As to accessing banking records to undertake such things (after all, the only way in which this job could be pulled is by matching the actual account information to the physical magnetic cards used for downloading cash), during the 1990’s Citibank’s interoffice telephone exchange was openly used by “hackers” for free conferencing calls, openly planning their next round of activities, exchanging chit-chat or teaching each other on the latest trends and routines – no different from any other major corporate personnel utilizing a corporate telephone network (its worth noting that, at the time, users had to be mindful of the (slight) distance delays differential owing to the then weird practice of Citibank having all its calls routed through it’s Paris, France office network).
Any system or service is only as secure as it’s people make it to be.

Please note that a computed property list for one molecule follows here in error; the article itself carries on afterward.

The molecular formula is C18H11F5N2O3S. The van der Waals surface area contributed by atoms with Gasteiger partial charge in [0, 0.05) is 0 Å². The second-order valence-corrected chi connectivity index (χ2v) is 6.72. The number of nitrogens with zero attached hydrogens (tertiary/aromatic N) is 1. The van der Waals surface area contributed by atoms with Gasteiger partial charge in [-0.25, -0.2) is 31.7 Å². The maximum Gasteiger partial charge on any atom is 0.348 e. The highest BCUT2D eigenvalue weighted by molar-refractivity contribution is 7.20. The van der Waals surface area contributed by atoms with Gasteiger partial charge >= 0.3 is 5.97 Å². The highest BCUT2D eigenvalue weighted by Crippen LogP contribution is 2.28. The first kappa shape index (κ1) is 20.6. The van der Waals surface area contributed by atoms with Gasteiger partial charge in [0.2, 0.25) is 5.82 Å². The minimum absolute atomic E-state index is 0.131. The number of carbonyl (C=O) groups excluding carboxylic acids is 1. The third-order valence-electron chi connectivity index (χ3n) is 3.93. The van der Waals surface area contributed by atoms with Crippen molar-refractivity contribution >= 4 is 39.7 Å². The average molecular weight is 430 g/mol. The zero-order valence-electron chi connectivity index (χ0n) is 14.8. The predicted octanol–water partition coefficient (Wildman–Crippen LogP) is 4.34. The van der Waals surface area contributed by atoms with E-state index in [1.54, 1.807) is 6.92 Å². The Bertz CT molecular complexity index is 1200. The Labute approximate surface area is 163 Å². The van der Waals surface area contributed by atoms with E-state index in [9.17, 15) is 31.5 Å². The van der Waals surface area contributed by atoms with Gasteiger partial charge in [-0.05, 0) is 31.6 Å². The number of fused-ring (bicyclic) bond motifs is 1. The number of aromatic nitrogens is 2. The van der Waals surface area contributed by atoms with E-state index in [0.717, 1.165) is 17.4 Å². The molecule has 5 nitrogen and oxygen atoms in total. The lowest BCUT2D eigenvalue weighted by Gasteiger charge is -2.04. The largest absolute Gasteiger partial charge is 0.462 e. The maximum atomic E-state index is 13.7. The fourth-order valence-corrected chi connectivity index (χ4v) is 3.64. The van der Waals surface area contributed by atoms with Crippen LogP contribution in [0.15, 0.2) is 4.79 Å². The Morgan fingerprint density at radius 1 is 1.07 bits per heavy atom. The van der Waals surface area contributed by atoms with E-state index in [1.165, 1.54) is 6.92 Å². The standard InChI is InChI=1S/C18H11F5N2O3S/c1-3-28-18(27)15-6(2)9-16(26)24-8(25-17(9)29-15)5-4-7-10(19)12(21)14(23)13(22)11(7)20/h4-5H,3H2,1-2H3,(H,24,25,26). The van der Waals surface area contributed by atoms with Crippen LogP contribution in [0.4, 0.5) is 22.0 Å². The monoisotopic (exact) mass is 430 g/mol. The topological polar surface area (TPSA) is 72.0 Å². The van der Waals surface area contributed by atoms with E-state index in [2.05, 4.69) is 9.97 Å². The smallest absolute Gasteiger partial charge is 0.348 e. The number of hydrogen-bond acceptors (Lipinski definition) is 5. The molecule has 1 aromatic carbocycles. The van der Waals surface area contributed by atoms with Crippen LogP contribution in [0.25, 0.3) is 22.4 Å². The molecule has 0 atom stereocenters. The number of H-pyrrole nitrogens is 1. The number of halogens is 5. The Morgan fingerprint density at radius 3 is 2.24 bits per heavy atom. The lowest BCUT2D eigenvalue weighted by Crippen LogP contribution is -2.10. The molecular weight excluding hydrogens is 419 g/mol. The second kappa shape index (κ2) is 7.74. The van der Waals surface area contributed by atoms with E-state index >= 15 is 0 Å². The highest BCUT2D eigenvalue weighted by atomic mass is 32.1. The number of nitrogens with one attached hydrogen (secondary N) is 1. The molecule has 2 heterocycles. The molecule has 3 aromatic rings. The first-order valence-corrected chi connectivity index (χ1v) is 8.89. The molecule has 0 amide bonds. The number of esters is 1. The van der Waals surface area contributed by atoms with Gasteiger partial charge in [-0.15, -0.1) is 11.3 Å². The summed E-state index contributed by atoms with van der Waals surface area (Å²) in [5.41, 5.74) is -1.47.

As for accessing bank records, why stop at digging in, when you can have the information come to you? Some years ago, there were a group of hackers who went one step further: actually setting up fake ATM’s in shopping malls and other public areas. The average user would go to withdraw money, only to be told that the machine was out of service; the information the user had entered was then stored and taken to be placed on a magnetic printer strip for later withdrawal (these were among a sub-grouping who, as part of their routine, would withdraw cash from ATM machines while wearing masks of such individuals as Ronald Reagan, zombies, Richard Nixon, or a host of others for the amusing benefit of bank security cameras).
During the 1990’s, banks had a situation wherein “hackers” (ah, that word again) would be accused of replacing security cameras with one of their own, ‘shoulder surfing’ over user’s to capture this account information (an insidious procedure which may sound perfectly suitable for nefarious purposes, but in fact can be a real pain to undertake). The smarter ones, however, would set up capture items in and around the keyboard such that users were not aware that their information was being captured,…